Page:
Objective: To evaluate the merits of serum screening for herpes simple virus (HSV) in pregnant women with no history of prior HSV infection. Design: Clinical decision analysis. Population: Hypothetical cohort of pregnant women in first trimester with no clinical history of HSV infection. Methods: We used decision analysis techniques to compare three strategies for antepartum screening for HSV in women with no history of infection: (1) universal screening; (2) targeted screening in women estimated to be at high risk for infection; and (3) current care (no screening). For the screening strategies, we considered screening at 35 weeks of gestation, with prophylactic antiviral therapy for seropositive women. For all women, we assumed caesarean delivery in the setting of symptomatic infection at delivery. We performed a literature review of English-language publications to derive probability estimates for the rate of HSV seropositivity in asymptomatic pregnant women, and the risks of symptomatic HSV infection and asymptomatic shedding at the time of delivery. We determined the modification of rates of viral shedding, symptomatic lesions and caesarean section with the use of prophylactic suppression therapy for seropositive women based on available data. We chose neonatal herpes with severe sequelae, neonatal death, as well as caesarean delivery as clinically relevant outcomes. Main outcome measures: Number of cases of neonatal death, neonatal HSV with severe sequelae, neonatal HSV with moderate sequelae, patients screened, patients treated and caesarean section with each strategy. Results: Universal maternal screening reduced the total number of deaths and severe sequelae secondary to neonatal HSV. Universal screening required treatment of 3849 women to prevent one case of neonatal death or disease with severe sequelae from HSV. Targeted screening of high risk women treatment of 2277 women to prevent one death or case of severe disease. Universal screening reduced the rate of neonatal HSV attributable to recurrent HSV by 79.3%. Caesarean delivery was reduced with both screening strategies. We used one-way sensitivity analyses to evaluate the robustness of our model. Conclusions: Maternal screening reduced the number of cases of neonatal HSV. Screening also reduced the rate of caesarean delivery. However, employing universal screening will likely result in a significant expenditure of medical resources because the number needed to treat to avert a single case of neonatal herpes is high.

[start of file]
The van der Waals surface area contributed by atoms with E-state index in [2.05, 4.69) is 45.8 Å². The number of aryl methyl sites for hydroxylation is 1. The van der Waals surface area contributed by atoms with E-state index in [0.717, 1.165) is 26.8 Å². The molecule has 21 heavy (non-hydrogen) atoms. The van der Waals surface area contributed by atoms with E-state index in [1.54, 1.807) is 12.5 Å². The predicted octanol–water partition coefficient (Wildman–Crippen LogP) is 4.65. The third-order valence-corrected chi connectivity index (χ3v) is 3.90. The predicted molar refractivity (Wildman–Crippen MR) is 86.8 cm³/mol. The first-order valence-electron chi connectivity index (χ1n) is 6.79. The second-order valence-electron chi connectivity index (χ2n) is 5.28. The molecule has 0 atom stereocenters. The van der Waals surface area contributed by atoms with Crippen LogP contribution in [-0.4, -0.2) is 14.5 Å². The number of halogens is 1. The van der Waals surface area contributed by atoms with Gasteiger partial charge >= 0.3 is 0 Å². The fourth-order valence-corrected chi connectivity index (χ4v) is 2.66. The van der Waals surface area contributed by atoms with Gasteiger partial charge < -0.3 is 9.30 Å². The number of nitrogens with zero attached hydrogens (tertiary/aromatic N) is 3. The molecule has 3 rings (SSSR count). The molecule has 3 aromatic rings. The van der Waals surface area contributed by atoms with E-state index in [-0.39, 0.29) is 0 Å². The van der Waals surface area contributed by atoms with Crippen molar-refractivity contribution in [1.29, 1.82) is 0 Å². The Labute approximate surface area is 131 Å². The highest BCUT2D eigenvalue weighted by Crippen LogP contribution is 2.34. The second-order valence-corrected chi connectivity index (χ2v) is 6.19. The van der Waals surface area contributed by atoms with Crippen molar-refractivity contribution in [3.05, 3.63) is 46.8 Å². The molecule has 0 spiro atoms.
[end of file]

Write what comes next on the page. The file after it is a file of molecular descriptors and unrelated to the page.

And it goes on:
|Original language||English (US)|
|Number of pages||6|
|Journal||BJOG: An International Journal of Obstetrics and Gynaecology|
|State||Published - Jun 1 2005|
ASJC Scopus subject areas
- Obstetrics and Gynecology